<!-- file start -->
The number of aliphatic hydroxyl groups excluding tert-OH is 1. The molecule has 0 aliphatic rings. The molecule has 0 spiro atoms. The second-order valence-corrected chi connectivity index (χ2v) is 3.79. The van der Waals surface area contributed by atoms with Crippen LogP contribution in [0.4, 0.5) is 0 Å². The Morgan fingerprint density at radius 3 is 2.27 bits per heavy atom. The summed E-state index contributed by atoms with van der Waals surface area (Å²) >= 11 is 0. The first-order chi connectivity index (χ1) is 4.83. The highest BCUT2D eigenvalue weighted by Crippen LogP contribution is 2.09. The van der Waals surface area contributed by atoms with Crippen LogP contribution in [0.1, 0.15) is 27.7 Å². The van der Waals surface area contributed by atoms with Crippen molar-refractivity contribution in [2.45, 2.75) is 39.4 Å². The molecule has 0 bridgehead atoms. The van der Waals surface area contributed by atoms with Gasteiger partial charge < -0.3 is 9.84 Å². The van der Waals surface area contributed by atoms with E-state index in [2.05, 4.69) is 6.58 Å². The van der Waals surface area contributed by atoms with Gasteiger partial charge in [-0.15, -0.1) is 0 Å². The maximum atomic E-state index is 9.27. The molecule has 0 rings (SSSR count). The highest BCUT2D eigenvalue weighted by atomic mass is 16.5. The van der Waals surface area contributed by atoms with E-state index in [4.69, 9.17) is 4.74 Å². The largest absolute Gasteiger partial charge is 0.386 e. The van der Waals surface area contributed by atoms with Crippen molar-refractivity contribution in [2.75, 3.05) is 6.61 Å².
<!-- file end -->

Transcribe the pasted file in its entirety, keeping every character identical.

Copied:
The number of aliphatic hydroxyl groups excluding tert-OH is 1. The molecule has 0 aliphatic rings. The molecule has 0 spiro atoms. The second-order valence-corrected chi connectivity index (χ2v) is 3.79. The van der Waals surface area contributed by atoms with Crippen LogP contribution in [0.4, 0.5) is 0 Å². The Morgan fingerprint density at radius 3 is 2.27 bits per heavy atom. The summed E-state index contributed by atoms with van der Waals surface area (Å²) >= 11 is 0. The first-order chi connectivity index (χ1) is 4.83. The highest BCUT2D eigenvalue weighted by Crippen LogP contribution is 2.09. The van der Waals surface area contributed by atoms with Crippen LogP contribution in [0.1, 0.15) is 27.7 Å². The van der Waals surface area contributed by atoms with Crippen molar-refractivity contribution in [2.45, 2.75) is 39.4 Å². The molecule has 0 bridgehead atoms. The van der Waals surface area contributed by atoms with Gasteiger partial charge < -0.3 is 9.84 Å². The van der Waals surface area contributed by atoms with E-state index in [2.05, 4.69) is 6.58 Å². The van der Waals surface area contributed by atoms with Gasteiger partial charge in [-0.15, -0.1) is 0 Å². The maximum atomic E-state index is 9.27. The molecule has 0 rings (SSSR count). The highest BCUT2D eigenvalue weighted by atomic mass is 16.5. The van der Waals surface area contributed by atoms with E-state index in [4.69, 9.17) is 4.74 Å². The largest absolute Gasteiger partial charge is 0.386 e. The van der Waals surface area contributed by atoms with Crippen molar-refractivity contribution in [2.75, 3.05) is 6.61 Å².